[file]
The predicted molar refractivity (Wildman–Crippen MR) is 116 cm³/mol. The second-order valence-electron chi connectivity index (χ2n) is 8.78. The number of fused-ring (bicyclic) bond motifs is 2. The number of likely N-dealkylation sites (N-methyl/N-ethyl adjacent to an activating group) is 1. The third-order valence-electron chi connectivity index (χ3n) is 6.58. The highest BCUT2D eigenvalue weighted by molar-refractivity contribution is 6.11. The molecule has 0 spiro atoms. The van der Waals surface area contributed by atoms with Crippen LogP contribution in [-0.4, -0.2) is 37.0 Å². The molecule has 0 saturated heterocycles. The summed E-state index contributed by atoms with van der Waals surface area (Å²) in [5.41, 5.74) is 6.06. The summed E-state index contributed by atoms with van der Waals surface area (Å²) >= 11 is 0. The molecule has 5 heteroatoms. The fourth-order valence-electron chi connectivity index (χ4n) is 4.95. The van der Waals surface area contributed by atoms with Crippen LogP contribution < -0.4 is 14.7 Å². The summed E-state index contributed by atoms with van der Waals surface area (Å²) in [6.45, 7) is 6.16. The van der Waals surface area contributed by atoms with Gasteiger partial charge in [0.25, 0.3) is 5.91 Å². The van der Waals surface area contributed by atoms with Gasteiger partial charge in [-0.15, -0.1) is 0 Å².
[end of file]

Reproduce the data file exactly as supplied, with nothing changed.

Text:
The predicted molar refractivity (Wildman–Crippen MR) is 116 cm³/mol. The second-order valence-electron chi connectivity index (χ2n) is 8.78. The number of fused-ring (bicyclic) bond motifs is 2. The number of likely N-dealkylation sites (N-methyl/N-ethyl adjacent to an activating group) is 1. The third-order valence-electron chi connectivity index (χ3n) is 6.58. The highest BCUT2D eigenvalue weighted by molar-refractivity contribution is 6.11. The molecule has 0 spiro atoms. The van der Waals surface area contributed by atoms with Crippen LogP contribution in [-0.4, -0.2) is 37.0 Å². The molecule has 0 saturated heterocycles. The summed E-state index contributed by atoms with van der Waals surface area (Å²) in [5.41, 5.74) is 6.06. The summed E-state index contributed by atoms with van der Waals surface area (Å²) >= 11 is 0. The molecule has 5 heteroatoms. The fourth-order valence-electron chi connectivity index (χ4n) is 4.95. The van der Waals surface area contributed by atoms with Crippen LogP contribution < -0.4 is 14.7 Å². The summed E-state index contributed by atoms with van der Waals surface area (Å²) in [6.45, 7) is 6.16. The van der Waals surface area contributed by atoms with Gasteiger partial charge in [0.25, 0.3) is 5.91 Å². The van der Waals surface area contributed by atoms with Gasteiger partial charge in [-0.15, -0.1) is 0 Å².